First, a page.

Cellist Ian Maksin writes catchy, often gorgeously cinematic songs without words. His music is stylistically vast, drawing on sounds from the Balkans to the Middle East to Latin America. He’s more dynamic than you might expect from someone who plays a low-register instrument and is also a rare cello player who excels at blues. There’s still time to get an advance ticket to his show tomorrow night, Jan 5 at 7 PM at the Poisson Rouge: you can get in for $20.
His new album Sempre is streaming at Bandcamp. The title track is an elegant cello take on minor-key Russian barroom balladry, Maksin overdubbing his moody, resonant lines over a lithely plucked bassline. Similarly, the nostalgic waltz Blues au Jardin du Luxembourg has more of a balmy Black Sea summer afternoon undercurrent than any distinctive Parisian flavor.
Vancouver Rain comes across as a loopmusic piece, Maksin’s biting chromatics and blues bookending a break in the clouds signaled by percussionist Andrew Mitran. The brief, acerbically tiptoeing Summer Garden could be Django Reinhardt at his most classical and chromatic.
Maksin is a one-man low string section throughout the tensely spacious, achingly soaring Respiro. The album’s longest and most hypnotic song, Lacrimae Novae begins as a medieval responsory of sorts, then Maksin brings in layers of broodingly chromatic, baroque-tinged melody.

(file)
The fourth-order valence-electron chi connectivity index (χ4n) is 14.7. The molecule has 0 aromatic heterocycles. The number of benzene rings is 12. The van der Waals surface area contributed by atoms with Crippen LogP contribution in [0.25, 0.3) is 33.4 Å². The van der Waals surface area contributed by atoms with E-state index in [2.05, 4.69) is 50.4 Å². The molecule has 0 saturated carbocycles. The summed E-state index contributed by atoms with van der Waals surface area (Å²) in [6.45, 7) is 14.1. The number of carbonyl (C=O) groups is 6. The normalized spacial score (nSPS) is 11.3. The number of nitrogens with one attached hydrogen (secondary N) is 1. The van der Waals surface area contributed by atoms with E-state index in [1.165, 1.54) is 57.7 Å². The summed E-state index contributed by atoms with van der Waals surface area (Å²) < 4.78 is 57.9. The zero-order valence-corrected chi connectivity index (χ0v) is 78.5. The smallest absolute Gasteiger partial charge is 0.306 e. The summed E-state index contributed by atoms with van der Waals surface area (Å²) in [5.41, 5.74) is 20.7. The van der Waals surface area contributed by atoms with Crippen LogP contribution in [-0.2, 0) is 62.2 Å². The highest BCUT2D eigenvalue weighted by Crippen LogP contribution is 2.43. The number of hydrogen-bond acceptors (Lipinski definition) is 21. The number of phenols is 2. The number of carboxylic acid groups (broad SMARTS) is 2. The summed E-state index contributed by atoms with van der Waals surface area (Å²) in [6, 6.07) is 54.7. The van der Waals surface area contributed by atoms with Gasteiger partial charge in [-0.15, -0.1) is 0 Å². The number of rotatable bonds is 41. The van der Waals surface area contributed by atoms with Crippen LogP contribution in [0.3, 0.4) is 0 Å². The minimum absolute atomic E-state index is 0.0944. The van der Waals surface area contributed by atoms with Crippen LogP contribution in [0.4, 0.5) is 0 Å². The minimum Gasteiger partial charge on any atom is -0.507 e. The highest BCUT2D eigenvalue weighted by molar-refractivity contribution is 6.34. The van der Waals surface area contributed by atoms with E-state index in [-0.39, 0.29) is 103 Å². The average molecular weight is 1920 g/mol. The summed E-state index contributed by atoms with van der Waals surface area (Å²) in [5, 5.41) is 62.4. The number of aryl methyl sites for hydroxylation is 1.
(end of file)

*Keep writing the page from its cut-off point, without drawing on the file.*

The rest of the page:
Per Me, Per Te has contrasting layers of cautiously dancing pizzicato against uneasy resonance, set to a familiar four-chord progression: it could be a theme for a real weeper of a movie. Sunset on the Cascade is a pensive Russian/Brazilian mashup with light, Indian-flavored percussion. Maksin winds up the record with the soaringly crescendoing Brand New Page, its acerbically off-kilter chords recalling the edgy new wave-era bedroom pop of Young Marble Giants. Fans of this era’s most accessible, incorrigible Romantics – Ludovico Einaudi, Yann Tiersen et al. – ought to get to know Maksin.